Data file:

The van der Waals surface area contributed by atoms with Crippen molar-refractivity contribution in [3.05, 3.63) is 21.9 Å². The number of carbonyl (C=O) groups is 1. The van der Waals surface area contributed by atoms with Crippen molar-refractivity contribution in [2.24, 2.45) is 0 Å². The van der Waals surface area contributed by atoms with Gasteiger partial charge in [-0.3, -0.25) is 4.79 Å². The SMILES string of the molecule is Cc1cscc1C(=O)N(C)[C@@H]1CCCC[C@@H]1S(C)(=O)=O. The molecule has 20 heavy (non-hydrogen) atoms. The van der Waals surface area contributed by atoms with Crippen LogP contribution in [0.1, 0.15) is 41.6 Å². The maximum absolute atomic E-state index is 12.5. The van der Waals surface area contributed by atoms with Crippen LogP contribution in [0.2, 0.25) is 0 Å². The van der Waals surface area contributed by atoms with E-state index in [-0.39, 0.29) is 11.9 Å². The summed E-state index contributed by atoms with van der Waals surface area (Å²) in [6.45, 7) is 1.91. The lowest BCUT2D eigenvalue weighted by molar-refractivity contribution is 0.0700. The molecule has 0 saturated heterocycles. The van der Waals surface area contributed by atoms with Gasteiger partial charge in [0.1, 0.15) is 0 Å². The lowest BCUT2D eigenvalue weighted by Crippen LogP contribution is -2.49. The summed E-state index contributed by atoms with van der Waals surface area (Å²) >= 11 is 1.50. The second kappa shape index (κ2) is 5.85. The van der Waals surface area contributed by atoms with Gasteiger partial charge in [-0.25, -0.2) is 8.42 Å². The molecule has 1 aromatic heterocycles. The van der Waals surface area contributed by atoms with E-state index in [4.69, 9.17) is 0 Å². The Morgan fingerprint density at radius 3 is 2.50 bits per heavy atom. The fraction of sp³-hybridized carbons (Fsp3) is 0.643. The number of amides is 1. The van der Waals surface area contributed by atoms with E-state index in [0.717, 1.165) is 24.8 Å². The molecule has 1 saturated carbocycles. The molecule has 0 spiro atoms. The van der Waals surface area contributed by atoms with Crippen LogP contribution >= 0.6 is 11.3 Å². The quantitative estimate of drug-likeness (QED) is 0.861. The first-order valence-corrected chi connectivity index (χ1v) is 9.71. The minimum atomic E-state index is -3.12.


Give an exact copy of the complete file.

The van der Waals surface area contributed by atoms with Crippen molar-refractivity contribution in [3.05, 3.63) is 21.9 Å². The number of carbonyl (C=O) groups is 1. The van der Waals surface area contributed by atoms with Crippen molar-refractivity contribution in [2.24, 2.45) is 0 Å². The van der Waals surface area contributed by atoms with Gasteiger partial charge in [-0.3, -0.25) is 4.79 Å². The SMILES string of the molecule is Cc1cscc1C(=O)N(C)[C@@H]1CCCC[C@@H]1S(C)(=O)=O. The molecule has 20 heavy (non-hydrogen) atoms. The van der Waals surface area contributed by atoms with Crippen LogP contribution in [0.1, 0.15) is 41.6 Å². The maximum absolute atomic E-state index is 12.5. The van der Waals surface area contributed by atoms with Crippen LogP contribution in [0.2, 0.25) is 0 Å². The van der Waals surface area contributed by atoms with E-state index in [-0.39, 0.29) is 11.9 Å². The summed E-state index contributed by atoms with van der Waals surface area (Å²) in [6.45, 7) is 1.91. The lowest BCUT2D eigenvalue weighted by molar-refractivity contribution is 0.0700. The molecule has 0 saturated heterocycles. The van der Waals surface area contributed by atoms with Gasteiger partial charge in [0.1, 0.15) is 0 Å². The lowest BCUT2D eigenvalue weighted by Crippen LogP contribution is -2.49. The summed E-state index contributed by atoms with van der Waals surface area (Å²) >= 11 is 1.50. The second kappa shape index (κ2) is 5.85. The van der Waals surface area contributed by atoms with Gasteiger partial charge in [-0.25, -0.2) is 8.42 Å². The molecule has 1 aromatic heterocycles. The van der Waals surface area contributed by atoms with E-state index in [4.69, 9.17) is 0 Å². The Morgan fingerprint density at radius 3 is 2.50 bits per heavy atom. The fraction of sp³-hybridized carbons (Fsp3) is 0.643. The number of amides is 1. The van der Waals surface area contributed by atoms with E-state index in [0.717, 1.165) is 24.8 Å². The molecule has 1 saturated carbocycles. The molecule has 0 spiro atoms. The van der Waals surface area contributed by atoms with Crippen LogP contribution >= 0.6 is 11.3 Å². The quantitative estimate of drug-likeness (QED) is 0.861. The first-order valence-corrected chi connectivity index (χ1v) is 9.71. The minimum atomic E-state index is -3.12.